Pages read: 3 - 628 (end)
Initially, I'd considered writing a paragraph in the style of this horrendous monstrosity masquerading as literature, but I couldn't bring myself to emulate, even for the purposes of showcasing its ridiculousness, the masturbatory excrescence that James Joyce created when he wrote what we shall, for the purposes of discussion, refer to as a "book."
Do you want to know what it's about? Well, so do I. As far as I can tell, nothing. It's...well, here are a couple of characteristic sentences from the first page.
Rot a peck of pa's malt had Jhem or Shen brewed by arclight and rory end to the regginbrow was to be seen ringsome on the aquaface. The fall (bababadalgharaghtakamminarronnkonnbronntonnerronntuonnthunntrovar-rhounawnskawntoohoohoordenenthur) of a once wallstrait oldparr is retaled early in bed and later on life down through all christian minstrelsy.Did you...can you...help? Help me. There is nothing to be done with this tripe. (Sheep's stomach may be too kind an epithet, actually.) I do not have time for men who sit in dark rooms and make up nonsense words, interspersing them with contrived attempts to sound, by turns, like drunken old men speaking in dialect and scholars so full of themselves that they can speak of nothing else. Was anyone paying attention when this book was published? Did anyone read it?
People do, I guess. And are, somehow, impressed by it. Granted, he spent a lot of time on it; I'll give you that. Apparently some people find it incredibly amusing, which is beyond me, and others are impressed by its complex network of allusions, but frankly, what good are allusions when they are written almost entirely for the author? The wordplay, too, gets a lot of respect, but once again, I have to protest that wordplay is only successful when it occurs as part of a nuanced whole that engages its reader, as opposed to when it makes up the bulk of a work that is nothing more than a tangled mess of etymological whims that haven't been properly sorted out. I call foul on you for this, literary world! I say that the emperor is naked! And not just a little bit light on the clothing, here. Stark, buck-ass, skinny-legged, shriveled-penis-hanging-out-for-everyone-to-see naked.
To give a sort of...summary-ish...thing...about this, it really is like 625 pages of drunken ranting. Sometimes, there are little conversations between people you don't know that also don't make sense, and there are a couple of miniature plays that are completely incomprehensible. There's a long section where he footnotes himself, mostly to preempt anyone who might actually attempt to footnote him by mocking said prospective scholar mercilessly. He mocks a lot of things, really, which is, I guess, where the amusement factor comes in for some readers (and if you find opaque rambling funny, then sure), the two most prominent of which are religion and academia. He mentions Levy-Bruhl at one point, (who is a famous anthropologist, which I know because I was an Anthropology minor in college (for no good reason, as it turns out)) which was the only moment from which I got a sense of the excitement many people feel about all the allusions, but then he subsides pretty quickly back into his normal murky quagmire.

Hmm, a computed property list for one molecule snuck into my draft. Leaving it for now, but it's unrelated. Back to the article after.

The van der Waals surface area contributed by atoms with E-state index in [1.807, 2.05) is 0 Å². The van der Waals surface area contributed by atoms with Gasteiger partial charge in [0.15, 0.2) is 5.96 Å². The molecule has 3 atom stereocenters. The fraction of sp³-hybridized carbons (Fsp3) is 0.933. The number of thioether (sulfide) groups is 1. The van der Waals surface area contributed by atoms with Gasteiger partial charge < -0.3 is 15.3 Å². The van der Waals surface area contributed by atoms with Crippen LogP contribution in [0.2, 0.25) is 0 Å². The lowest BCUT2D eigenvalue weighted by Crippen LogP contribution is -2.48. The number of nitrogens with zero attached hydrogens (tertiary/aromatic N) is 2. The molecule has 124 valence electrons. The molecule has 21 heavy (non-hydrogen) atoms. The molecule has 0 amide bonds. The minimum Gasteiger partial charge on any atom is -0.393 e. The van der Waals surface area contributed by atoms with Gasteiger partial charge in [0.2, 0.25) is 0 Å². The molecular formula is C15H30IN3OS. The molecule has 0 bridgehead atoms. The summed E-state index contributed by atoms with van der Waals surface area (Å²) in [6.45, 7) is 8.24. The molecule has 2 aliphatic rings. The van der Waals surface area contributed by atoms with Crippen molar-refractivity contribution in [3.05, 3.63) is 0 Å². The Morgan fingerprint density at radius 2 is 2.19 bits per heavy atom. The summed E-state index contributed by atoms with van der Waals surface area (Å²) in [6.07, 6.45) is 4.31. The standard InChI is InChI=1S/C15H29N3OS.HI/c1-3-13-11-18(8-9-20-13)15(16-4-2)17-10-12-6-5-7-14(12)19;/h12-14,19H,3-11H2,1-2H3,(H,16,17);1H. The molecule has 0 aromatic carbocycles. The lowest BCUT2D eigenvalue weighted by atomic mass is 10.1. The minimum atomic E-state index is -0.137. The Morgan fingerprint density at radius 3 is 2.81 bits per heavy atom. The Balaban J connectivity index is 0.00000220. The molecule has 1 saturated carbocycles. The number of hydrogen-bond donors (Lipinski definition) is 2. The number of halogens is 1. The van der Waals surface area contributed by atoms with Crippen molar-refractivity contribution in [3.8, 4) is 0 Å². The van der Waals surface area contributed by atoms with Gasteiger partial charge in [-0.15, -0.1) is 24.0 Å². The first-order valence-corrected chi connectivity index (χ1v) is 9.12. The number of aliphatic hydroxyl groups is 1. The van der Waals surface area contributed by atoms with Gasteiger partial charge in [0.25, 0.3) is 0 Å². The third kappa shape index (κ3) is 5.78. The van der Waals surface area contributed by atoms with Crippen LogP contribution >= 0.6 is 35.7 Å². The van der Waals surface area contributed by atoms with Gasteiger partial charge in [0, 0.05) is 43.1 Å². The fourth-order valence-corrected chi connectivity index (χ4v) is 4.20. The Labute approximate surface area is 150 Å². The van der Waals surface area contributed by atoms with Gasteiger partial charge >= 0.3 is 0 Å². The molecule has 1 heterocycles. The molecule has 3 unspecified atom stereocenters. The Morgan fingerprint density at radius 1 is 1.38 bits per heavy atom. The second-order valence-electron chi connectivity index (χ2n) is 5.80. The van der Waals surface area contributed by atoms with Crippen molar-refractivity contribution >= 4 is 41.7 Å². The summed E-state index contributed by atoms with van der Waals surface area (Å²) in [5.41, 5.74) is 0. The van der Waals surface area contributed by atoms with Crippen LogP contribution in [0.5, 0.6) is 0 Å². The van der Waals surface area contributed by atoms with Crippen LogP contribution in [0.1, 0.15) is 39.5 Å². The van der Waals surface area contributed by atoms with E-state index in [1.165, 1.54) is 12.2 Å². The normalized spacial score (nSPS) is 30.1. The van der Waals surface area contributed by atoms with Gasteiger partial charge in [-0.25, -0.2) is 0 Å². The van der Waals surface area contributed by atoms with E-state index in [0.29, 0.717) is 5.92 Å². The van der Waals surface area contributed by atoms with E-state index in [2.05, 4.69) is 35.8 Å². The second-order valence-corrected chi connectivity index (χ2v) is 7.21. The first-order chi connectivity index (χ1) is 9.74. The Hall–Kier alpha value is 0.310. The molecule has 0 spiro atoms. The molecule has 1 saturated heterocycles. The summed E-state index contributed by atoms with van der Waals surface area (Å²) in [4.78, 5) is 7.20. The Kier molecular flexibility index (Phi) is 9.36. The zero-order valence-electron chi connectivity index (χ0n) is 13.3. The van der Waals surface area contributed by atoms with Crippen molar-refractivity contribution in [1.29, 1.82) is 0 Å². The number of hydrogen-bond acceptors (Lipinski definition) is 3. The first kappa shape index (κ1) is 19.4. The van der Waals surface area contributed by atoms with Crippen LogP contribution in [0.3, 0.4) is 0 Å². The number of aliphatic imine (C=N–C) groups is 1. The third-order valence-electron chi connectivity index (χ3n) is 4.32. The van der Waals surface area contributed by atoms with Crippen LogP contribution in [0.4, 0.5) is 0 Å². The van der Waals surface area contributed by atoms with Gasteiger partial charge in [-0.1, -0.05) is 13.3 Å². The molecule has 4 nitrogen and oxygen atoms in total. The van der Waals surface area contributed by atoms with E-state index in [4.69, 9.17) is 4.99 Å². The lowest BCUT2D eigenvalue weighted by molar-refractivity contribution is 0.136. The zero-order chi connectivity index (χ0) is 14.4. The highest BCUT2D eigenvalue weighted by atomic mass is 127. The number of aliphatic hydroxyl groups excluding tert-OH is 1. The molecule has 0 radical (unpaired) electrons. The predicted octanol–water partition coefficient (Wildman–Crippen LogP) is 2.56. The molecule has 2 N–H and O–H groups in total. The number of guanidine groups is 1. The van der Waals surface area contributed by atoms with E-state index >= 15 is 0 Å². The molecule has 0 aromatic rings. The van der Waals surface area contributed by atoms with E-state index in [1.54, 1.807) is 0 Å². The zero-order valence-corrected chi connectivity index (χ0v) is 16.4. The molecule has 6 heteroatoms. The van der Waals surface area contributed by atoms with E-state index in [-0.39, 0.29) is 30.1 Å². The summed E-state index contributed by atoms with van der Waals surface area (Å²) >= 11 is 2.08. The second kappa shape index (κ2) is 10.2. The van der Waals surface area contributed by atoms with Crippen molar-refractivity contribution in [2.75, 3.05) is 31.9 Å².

I was excited, on page 108, to see a sentence that actually maintained grammatical integrity (and of course, it's a mockery of the idea of writing itself). This is as clear as the entire book gets, in case you're wondering.
To conclude purely negatively from the positive absence of political odia and monetary requests that its page cannot ever have been a penproduct of a man or woman of that period or those parts is only one more unlookedfor conclusion leaped at, being tantamount to inferring from the nonpresence of inverted commas (sometimes called quotation marks) on any page that its author was always constitutionally incapable of misappropriating the spoken words of others.I know. You're amazed that I read this, aren't you? Well, as you can see from the number of pages read today, I didn't so much read it as look at all of the pages in order and read some words on each one. I gave it a fair shot, but after 50 pages of complete and utter raving insanity reminiscent more of the delusions of an educated madman than anything we might be willing to consider calling literature, I decided I would give it the amount of attention that would prevent me from becoming uncomfortably akin to its author. In other words, I skimmed the hell out of it.
I can't go on. There's really nothing more to be said, except this: you know how when you read a normal book, sometimes you skip a page and it's confusing, because the line that starts the next page doesn't fit with the line that ended the previous page, and that's how you figure out that you accidentally skipped one? Well, that doesn't happen with this book, because there's no way to tell whether one page has anything to do with the next one.
Is it worthy of the list? WHAT DO YOU FUCKING THINK?
*This is a quote from Nora Joyce, James's wife. Hah.